"DNAME" = 'RESEARCH' and            "DNAME" = 'XYZ' and
                  ROWID = 'AAAMfKAAEAAAAAQAAB'        ROWID = 'AAAMfKAAEAAAAAQAAB'

16-OCT-2010 11:29:54 update "SCOTT"."DEPT"               update "SCOTT"."DEPT"
                    set                                 set
                      "DNAME" = 'XYZ'                     "DNAME" = 'SALES'
                    where                               where
                      "DNAME" = 'SALES' and               "DNAME" = 'XYZ' and
                  ROWID = 'AAAMfKAAEAAAAAQAAC'        ROWID = 'AAAMfKAAEAAAAAQAAC'

16-OCT-2010 11:29:54 update "SCOTT"."DEPT"               update "SCOTT"."DEPT"
                    set                                 set
                      "DNAME" = 'XYZ'                     "DNAME" = 'OPERATIONS'
                    where                               where
                      "DNAME" = 'OPERATIONS' and          "DNAME" = 'XYZ' and
                  ROWID = 'AAAMfKAAEAAAAAQAAD'        ROWID = 'AAAMfKAAEAAAAAQAAD'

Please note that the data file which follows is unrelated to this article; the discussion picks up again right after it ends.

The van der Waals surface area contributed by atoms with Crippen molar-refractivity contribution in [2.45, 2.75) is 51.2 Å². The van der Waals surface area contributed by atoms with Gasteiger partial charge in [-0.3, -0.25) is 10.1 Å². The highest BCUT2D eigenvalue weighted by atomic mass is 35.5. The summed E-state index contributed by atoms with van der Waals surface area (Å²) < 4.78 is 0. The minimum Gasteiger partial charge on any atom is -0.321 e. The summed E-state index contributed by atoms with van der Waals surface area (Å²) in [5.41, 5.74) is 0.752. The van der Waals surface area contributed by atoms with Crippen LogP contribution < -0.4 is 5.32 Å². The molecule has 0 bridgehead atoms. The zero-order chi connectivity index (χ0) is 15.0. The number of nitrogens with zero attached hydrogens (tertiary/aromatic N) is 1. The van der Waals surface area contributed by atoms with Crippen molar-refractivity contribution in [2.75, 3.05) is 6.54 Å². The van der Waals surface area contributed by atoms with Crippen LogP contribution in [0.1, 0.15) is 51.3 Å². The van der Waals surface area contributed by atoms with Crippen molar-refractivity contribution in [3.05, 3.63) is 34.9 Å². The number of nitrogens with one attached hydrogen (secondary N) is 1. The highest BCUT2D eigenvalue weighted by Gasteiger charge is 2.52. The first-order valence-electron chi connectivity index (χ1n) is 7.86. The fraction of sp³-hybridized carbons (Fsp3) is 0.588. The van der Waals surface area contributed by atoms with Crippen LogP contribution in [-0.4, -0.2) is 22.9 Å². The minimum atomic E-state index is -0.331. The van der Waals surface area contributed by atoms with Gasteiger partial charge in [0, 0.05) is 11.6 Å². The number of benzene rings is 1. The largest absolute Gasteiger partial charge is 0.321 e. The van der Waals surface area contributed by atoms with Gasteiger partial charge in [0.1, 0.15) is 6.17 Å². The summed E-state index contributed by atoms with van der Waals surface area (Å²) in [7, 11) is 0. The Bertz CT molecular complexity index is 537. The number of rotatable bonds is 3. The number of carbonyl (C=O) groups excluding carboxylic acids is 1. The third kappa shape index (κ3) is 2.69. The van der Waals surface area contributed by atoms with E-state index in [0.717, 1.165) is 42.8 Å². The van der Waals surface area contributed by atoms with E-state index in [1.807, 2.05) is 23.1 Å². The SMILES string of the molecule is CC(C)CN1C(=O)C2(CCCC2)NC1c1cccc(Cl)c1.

# What we have done above is queried the V$logmnr_contents and retrieved all the changes
# that have been made by the user scott in the dept table.
# The sql_redo shows the changes that has been made and the sql_undo shows the opposite
# entries of the changes made. The statements from the sql_undo can be used to undo
# the changes that had been made accidentally.

SQL> select dname from scott.dept;
Code:
DNAME
--------------
XYZ
XYZ
XYZ
XYZ
SQL> set serveroutput on
SQL> declare
2 cursor c1 is
3 select sql_undo from v$logmnr_contents
4 where username = 'SCOTT'
5 and seg_name = 'DEPT';
6 begin
7 for rec in c1 loop
8 execute immediate rec.sql_undo;
9 dbms_output.put_line(sql%rowcount||' row(s) updated.');
10 end loop;
11 end;
12 /
1 row(s) updated.
1 row(s) updated.
1 row(s) updated.
1 row(s) updated.
PL/SQL procedure successfully completed.


# With the above PL/SQL procedure i have recovered all the accidental changes.

SQL> commit;

Commit complete.

SQL> select dname from scott.dept;

Code:
DNAME
--------------
ACCOUNTING
RESEARCH
SALES
OPERATIONS
SQL> exec dbms_logmnr.end_logmnr;

PL/SQL procedure successfully completed.


# After doing everything we have to close the logminer session
# by executing the above statement.